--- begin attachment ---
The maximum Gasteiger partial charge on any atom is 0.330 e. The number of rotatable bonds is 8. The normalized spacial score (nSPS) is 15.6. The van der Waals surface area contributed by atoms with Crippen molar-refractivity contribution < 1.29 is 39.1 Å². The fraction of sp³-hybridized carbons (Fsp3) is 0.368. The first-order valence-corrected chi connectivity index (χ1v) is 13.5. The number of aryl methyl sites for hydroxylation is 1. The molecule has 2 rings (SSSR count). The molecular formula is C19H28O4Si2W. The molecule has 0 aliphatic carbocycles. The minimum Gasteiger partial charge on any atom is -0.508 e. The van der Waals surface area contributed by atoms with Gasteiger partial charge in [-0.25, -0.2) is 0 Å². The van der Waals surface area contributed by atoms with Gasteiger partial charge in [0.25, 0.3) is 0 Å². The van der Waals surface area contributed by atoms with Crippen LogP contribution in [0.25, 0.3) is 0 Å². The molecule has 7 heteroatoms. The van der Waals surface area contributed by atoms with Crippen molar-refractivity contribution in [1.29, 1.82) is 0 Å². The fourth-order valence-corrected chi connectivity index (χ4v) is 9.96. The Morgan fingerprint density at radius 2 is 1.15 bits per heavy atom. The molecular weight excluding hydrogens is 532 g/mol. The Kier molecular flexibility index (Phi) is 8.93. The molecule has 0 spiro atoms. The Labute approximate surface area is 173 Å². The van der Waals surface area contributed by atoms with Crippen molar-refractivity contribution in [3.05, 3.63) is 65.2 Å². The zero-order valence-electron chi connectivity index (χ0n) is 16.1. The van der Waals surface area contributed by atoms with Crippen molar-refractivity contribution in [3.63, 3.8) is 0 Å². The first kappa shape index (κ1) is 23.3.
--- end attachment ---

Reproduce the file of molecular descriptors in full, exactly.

The maximum Gasteiger partial charge on any atom is 0.330 e. The number of rotatable bonds is 8. The normalized spacial score (nSPS) is 15.6. The van der Waals surface area contributed by atoms with Crippen molar-refractivity contribution < 1.29 is 39.1 Å². The fraction of sp³-hybridized carbons (Fsp3) is 0.368. The first-order valence-corrected chi connectivity index (χ1v) is 13.5. The number of aryl methyl sites for hydroxylation is 1. The molecule has 2 rings (SSSR count). The molecular formula is C19H28O4Si2W. The molecule has 0 aliphatic carbocycles. The minimum Gasteiger partial charge on any atom is -0.508 e. The van der Waals surface area contributed by atoms with Gasteiger partial charge in [-0.25, -0.2) is 0 Å². The van der Waals surface area contributed by atoms with Gasteiger partial charge in [0.25, 0.3) is 0 Å². The van der Waals surface area contributed by atoms with Crippen LogP contribution in [0.25, 0.3) is 0 Å². The molecule has 7 heteroatoms. The van der Waals surface area contributed by atoms with Crippen molar-refractivity contribution in [1.29, 1.82) is 0 Å². The fourth-order valence-corrected chi connectivity index (χ4v) is 9.96. The Morgan fingerprint density at radius 2 is 1.15 bits per heavy atom. The molecular weight excluding hydrogens is 532 g/mol. The Kier molecular flexibility index (Phi) is 8.93. The molecule has 0 spiro atoms. The Labute approximate surface area is 173 Å². The van der Waals surface area contributed by atoms with Crippen molar-refractivity contribution in [3.05, 3.63) is 65.2 Å². The zero-order valence-electron chi connectivity index (χ0n) is 16.1. The van der Waals surface area contributed by atoms with Crippen molar-refractivity contribution in [3.63, 3.8) is 0 Å². The first kappa shape index (κ1) is 23.3.